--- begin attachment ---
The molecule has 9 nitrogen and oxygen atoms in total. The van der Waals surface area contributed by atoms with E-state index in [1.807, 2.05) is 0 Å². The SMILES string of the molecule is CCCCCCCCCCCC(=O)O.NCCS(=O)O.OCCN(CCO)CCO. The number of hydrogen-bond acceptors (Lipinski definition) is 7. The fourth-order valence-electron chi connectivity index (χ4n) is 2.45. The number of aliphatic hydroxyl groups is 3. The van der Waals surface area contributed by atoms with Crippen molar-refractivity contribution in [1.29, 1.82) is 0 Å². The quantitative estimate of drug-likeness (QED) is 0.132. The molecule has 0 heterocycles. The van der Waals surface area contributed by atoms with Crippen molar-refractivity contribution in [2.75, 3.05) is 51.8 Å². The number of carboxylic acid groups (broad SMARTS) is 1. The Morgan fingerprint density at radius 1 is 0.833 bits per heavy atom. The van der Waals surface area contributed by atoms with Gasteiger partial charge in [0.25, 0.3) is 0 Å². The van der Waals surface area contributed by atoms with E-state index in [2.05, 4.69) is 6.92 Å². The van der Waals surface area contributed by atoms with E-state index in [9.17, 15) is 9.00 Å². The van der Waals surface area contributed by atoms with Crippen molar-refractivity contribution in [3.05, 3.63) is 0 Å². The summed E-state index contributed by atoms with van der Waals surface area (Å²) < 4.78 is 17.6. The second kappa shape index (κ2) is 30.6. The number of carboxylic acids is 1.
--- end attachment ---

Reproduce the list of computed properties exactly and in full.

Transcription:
The molecule has 9 nitrogen and oxygen atoms in total. The van der Waals surface area contributed by atoms with E-state index in [1.807, 2.05) is 0 Å². The SMILES string of the molecule is CCCCCCCCCCCC(=O)O.NCCS(=O)O.OCCN(CCO)CCO. The number of hydrogen-bond acceptors (Lipinski definition) is 7. The fourth-order valence-electron chi connectivity index (χ4n) is 2.45. The number of aliphatic hydroxyl groups is 3. The van der Waals surface area contributed by atoms with Crippen molar-refractivity contribution in [1.29, 1.82) is 0 Å². The quantitative estimate of drug-likeness (QED) is 0.132. The molecule has 0 heterocycles. The van der Waals surface area contributed by atoms with Crippen molar-refractivity contribution in [2.75, 3.05) is 51.8 Å². The number of carboxylic acid groups (broad SMARTS) is 1. The Morgan fingerprint density at radius 1 is 0.833 bits per heavy atom. The van der Waals surface area contributed by atoms with Gasteiger partial charge in [0.25, 0.3) is 0 Å². The van der Waals surface area contributed by atoms with E-state index in [2.05, 4.69) is 6.92 Å². The van der Waals surface area contributed by atoms with E-state index in [9.17, 15) is 9.00 Å². The van der Waals surface area contributed by atoms with Crippen molar-refractivity contribution in [3.05, 3.63) is 0 Å². The summed E-state index contributed by atoms with van der Waals surface area (Å²) < 4.78 is 17.6. The second kappa shape index (κ2) is 30.6. The number of carboxylic acids is 1.